Today, Andrew Tate decided to provoke environmental warrior Greta Thunberg on Twitter with a post about his fossil-fuel-burning cars. Out of his collection of 33 cars, he specifically calls out the thirsty Bugatti with a W16 8.0L quad-turbo which can consume as much as 41.9 L/100km in city driving.
He rounds out the tweet with the statement ‘Please provide your email so I can send a complete list of my car collection and their respective enormous emissions.’.
Tate’s Tweet has been seen by 99 Million people, however, Greta’s snapping response has been seen by a staggering 147 Million people (at the time of writing), an outsized view count, given her 5.1 Million followers. The two are not that different from each other when it comes to split opinions.
Greta opted for a very blunt, pretty funny response that clearly garnered a lot of support.
Love them or hate them, there’s no doubt they are attracting many eyeballs to their side of the climate change battle.
It seems Tate does have at least one EV in his collection, the fastest EV production car, the Rimac Nevera, clearly a choice for performance reasons, not because of its zero emissions. While Tate’s unlikely to be bothered by the response online today, he, like many other petrol heads, will need to come to terms with the fact that the future will be electric vehicles.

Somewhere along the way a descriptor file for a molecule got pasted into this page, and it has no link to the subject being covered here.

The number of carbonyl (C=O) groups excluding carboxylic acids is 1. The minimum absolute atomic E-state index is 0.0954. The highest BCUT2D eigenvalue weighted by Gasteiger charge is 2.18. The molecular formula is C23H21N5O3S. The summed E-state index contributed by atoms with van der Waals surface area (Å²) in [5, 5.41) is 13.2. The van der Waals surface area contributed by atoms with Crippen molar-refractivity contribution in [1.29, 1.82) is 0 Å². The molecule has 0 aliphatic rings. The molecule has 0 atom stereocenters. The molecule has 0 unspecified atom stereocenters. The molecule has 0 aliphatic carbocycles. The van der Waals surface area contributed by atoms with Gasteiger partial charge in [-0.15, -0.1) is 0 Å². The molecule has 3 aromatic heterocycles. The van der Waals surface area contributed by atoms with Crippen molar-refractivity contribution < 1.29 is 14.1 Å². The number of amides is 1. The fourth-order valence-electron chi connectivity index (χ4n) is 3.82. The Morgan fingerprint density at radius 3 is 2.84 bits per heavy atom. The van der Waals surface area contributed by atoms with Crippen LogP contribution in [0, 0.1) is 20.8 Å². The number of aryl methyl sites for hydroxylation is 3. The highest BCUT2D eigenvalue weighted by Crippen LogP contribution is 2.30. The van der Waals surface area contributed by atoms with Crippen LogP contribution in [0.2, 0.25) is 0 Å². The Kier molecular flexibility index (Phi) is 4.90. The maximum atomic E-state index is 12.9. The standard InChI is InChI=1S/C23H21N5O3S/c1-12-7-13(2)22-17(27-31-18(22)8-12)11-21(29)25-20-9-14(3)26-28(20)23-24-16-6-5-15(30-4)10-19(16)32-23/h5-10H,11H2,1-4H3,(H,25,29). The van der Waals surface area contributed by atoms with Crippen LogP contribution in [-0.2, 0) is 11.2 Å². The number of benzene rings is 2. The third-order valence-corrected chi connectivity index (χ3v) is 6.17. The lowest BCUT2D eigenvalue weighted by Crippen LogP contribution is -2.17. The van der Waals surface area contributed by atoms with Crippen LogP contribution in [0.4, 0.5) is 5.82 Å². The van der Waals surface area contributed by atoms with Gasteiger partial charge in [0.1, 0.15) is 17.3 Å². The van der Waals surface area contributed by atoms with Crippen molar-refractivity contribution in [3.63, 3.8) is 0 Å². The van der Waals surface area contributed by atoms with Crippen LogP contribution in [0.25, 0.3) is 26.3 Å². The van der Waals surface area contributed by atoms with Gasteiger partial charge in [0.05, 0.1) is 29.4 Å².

EVs have fewer parts and the parts they do have, require far less maintenance here’s the big one, they are starting to outperform combustion vehicles in virtually every category. Sure, there are some small, weird edge cases people scramble for as a reason the EV transition can’t happen, but that’s a denial of the overwhelming majority of use cases that will be far better served by the lower running costs and what will soon be a lower purchase price that ICE vehicles.
Once you have a price, range and charging infrastructure under control, consumers would really have to go out of their way to buy a combustion-powered vehicle and sure if money is no object like Mr Tate, you’ll have whatever your way, but the economics of the auto industry means that one by one, all brands will transition their vehicles to EVs, it’s simply a matter of time.
The key takeaway here is that regardless of your motivation, to help save the environment, or simply to get the fastest, cheapest vehicle with the best technology, you won’t have that choice in years to come.
Tate’s response to Greta’s tweet was a fairly lame one.
…. to be continued
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